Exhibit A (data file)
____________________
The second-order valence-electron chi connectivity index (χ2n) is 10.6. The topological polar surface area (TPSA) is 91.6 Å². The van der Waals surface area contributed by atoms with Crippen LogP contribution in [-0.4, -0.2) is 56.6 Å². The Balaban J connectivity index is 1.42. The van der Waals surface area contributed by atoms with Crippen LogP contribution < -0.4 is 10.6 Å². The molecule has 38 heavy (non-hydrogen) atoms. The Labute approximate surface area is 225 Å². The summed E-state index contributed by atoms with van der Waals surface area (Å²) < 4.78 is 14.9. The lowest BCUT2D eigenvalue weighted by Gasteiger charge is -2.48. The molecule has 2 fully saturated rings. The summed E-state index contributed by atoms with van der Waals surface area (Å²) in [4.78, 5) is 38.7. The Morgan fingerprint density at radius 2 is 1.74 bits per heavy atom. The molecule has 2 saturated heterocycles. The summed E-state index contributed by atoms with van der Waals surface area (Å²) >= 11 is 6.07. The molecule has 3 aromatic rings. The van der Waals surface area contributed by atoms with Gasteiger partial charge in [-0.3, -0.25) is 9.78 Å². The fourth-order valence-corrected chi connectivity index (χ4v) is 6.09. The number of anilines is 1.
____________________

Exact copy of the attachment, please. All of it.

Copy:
The second-order valence-electron chi connectivity index (χ2n) is 10.6. The topological polar surface area (TPSA) is 91.6 Å². The van der Waals surface area contributed by atoms with Crippen LogP contribution in [-0.4, -0.2) is 56.6 Å². The Balaban J connectivity index is 1.42. The van der Waals surface area contributed by atoms with Crippen LogP contribution < -0.4 is 10.6 Å². The molecule has 38 heavy (non-hydrogen) atoms. The Labute approximate surface area is 225 Å². The summed E-state index contributed by atoms with van der Waals surface area (Å²) < 4.78 is 14.9. The lowest BCUT2D eigenvalue weighted by Gasteiger charge is -2.48. The molecule has 2 fully saturated rings. The summed E-state index contributed by atoms with van der Waals surface area (Å²) in [4.78, 5) is 38.7. The Morgan fingerprint density at radius 2 is 1.74 bits per heavy atom. The molecule has 2 saturated heterocycles. The summed E-state index contributed by atoms with van der Waals surface area (Å²) >= 11 is 6.07. The molecule has 3 aromatic rings. The van der Waals surface area contributed by atoms with Gasteiger partial charge in [-0.3, -0.25) is 9.78 Å². The fourth-order valence-corrected chi connectivity index (χ4v) is 6.09. The number of anilines is 1.